17 December 2015
By Bilal Khan
Dassault Aviation has recently received Doha’s down payment in support of a $6.9 billion U.S deal for 24 Rafale multi-role fighters (as well as requisite training and maintenance support and ammunition) signed in May 2015.
With 13 Mirage 2000-5 and six Alpha Jet aircraft (as well as Mirage F-1s in prior years), the Qatar Emiri Air Fore (QEAF) is a longstanding user of Dassault’s combat aircraft. However, the acquisition Rafale is poised to mark a significant shift for the QEAF in terms of both modernizing its fighter fleet as well as infusing it a range of impressive air-to-air and air-to-surface capabilities.
From a purely numerical standpoint, the QEAF is going to see its core fighter fleet practically doubled with a fighter platform that not only takes over the QEAF’s defensive capabilities from the Mirage 2000-5, but imbue the QEAF with clear offensive gains. For example, the twin-engine layout of the Rafale (as well as the fact that it is a carrier-borne design meant to withstand salt erosion) makes the Rafale a well-suited maritime platform; a match for Qatar’s coastal topography and maritime interests, such as offshore gas.
The Rafale also possesses a higher payload capacity than the Mirage 2000-5 (9500kg vs. 6300kg), and the QEAF is planning to pair it with MBDA’s range of air-to-surface munitions. According to Air Recognition, 300 Armement Air-Sol Modulaire (AASM) HAMMER [Highly Agile Modular Munition Extended Range] are on order with the QEAF order. The AASM HAMMER is – like the American JDAM or South African Umbani – a modular kit that enables ‘dumb’ general purpose bombs to become precision-guided munitions. The kit includes an INS/GPS guidance system and solid rocket motor for range extension (up to 60km). The INS/GPS guidance kit can be swapped out for laser and imaging infrared (IIR) as well, enabling the AASM to be used against moving targets and under adverse weather conditions, respectively.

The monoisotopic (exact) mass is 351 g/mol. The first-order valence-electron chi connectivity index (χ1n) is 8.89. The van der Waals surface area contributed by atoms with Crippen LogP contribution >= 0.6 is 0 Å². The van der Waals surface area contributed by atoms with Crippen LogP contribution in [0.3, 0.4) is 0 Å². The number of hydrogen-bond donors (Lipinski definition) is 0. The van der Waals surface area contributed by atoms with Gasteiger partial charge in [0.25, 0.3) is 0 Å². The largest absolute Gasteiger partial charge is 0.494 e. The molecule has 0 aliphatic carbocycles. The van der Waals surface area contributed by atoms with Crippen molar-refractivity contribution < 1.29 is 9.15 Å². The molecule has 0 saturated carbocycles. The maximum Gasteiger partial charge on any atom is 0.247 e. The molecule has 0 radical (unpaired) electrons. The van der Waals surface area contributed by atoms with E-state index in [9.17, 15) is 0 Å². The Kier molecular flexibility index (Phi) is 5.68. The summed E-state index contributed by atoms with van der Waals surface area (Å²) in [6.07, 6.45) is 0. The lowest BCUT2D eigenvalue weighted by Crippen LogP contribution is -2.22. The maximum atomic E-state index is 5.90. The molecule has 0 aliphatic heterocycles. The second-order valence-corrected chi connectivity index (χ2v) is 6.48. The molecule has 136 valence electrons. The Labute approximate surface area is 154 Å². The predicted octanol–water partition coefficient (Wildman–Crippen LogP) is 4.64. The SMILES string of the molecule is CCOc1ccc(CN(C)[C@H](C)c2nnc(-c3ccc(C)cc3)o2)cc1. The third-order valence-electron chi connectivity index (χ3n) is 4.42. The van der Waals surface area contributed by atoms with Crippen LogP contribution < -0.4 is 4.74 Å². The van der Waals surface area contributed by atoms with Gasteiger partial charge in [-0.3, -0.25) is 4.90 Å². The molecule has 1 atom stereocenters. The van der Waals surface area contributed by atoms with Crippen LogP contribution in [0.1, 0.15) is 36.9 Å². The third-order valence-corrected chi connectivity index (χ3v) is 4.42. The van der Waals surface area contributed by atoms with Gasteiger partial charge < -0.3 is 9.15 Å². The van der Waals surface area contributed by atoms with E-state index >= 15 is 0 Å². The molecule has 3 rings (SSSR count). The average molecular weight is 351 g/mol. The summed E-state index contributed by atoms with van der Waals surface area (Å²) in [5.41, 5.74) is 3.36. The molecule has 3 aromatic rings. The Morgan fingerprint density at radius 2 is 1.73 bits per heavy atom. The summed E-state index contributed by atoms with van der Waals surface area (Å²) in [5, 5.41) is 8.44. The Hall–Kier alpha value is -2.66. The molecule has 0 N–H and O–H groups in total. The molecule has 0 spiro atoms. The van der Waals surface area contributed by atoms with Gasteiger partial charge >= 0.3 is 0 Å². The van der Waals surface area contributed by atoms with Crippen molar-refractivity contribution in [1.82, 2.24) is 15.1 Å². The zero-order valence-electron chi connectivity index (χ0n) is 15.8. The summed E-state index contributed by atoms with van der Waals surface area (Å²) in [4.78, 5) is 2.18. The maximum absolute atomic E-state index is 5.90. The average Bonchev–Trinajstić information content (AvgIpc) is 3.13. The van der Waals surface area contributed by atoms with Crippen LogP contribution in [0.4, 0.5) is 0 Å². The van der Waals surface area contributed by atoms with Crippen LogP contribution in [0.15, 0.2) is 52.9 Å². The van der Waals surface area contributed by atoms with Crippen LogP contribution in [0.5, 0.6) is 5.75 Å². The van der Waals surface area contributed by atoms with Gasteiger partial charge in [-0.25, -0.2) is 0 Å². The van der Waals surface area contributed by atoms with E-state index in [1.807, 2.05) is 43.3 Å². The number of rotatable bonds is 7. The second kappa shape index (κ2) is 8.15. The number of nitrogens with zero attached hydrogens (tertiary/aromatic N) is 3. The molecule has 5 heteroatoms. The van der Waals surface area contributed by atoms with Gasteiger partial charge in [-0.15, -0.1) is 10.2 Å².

However, the QEAF Rafale’s strike capabilities do not stop with the AASM, also according to Air Recognition, they will also include 140 SCALP [Système de Croisière Autonome à Longue Portée] air-launched cruise missiles (ALCM). This is a significant addition as it offers the QEAF true stand-off strike capability with a very capable ALCM design (one focused on low-detectability no less). In addition, 60 Exocet AM39 Block-2 Mod-2 anti-ship missiles (AShM) are also on order, giving the QEAF Rafale fleet capability to engage targets on land and at sea (Air Recognition).
The air-to-air element is equally impressive. The QEAF has 300 MICA-IR and EM (split evenly) on order, giving it full-aspect capability at beyond visual-range (BVR) and within visual-range (WVR). The MICA-EM is a standard active radar-tipped BVR air-to-air missile (AAM), but the MICA-IR, with its infrared seeker, can double as a WVRAAM as well. In fact, the Rafale’s infrared search-and-track (IRST) system could be paired with the MICA-IR, giving the QEAF Rafale pilot solid air-to-air capabilities in the absence of radar. That said, the QEAF will also receive 160 Meteor BVRAAM as well (Air Recognition), a next-generation design by MBDA meant to offer aerial engagement capabilities in excess of 100km.
This Rafale deal is impressive in its own right, but once paired with the QEAF’s orders for Wedgetail Airborne Early Warning & Control (AEW&C) and A330 Multi-role Tanker-Transport (MRTT) aircraft, the potency of what will enter Qatar’s hands is menacing (relative to the absolute size of the country).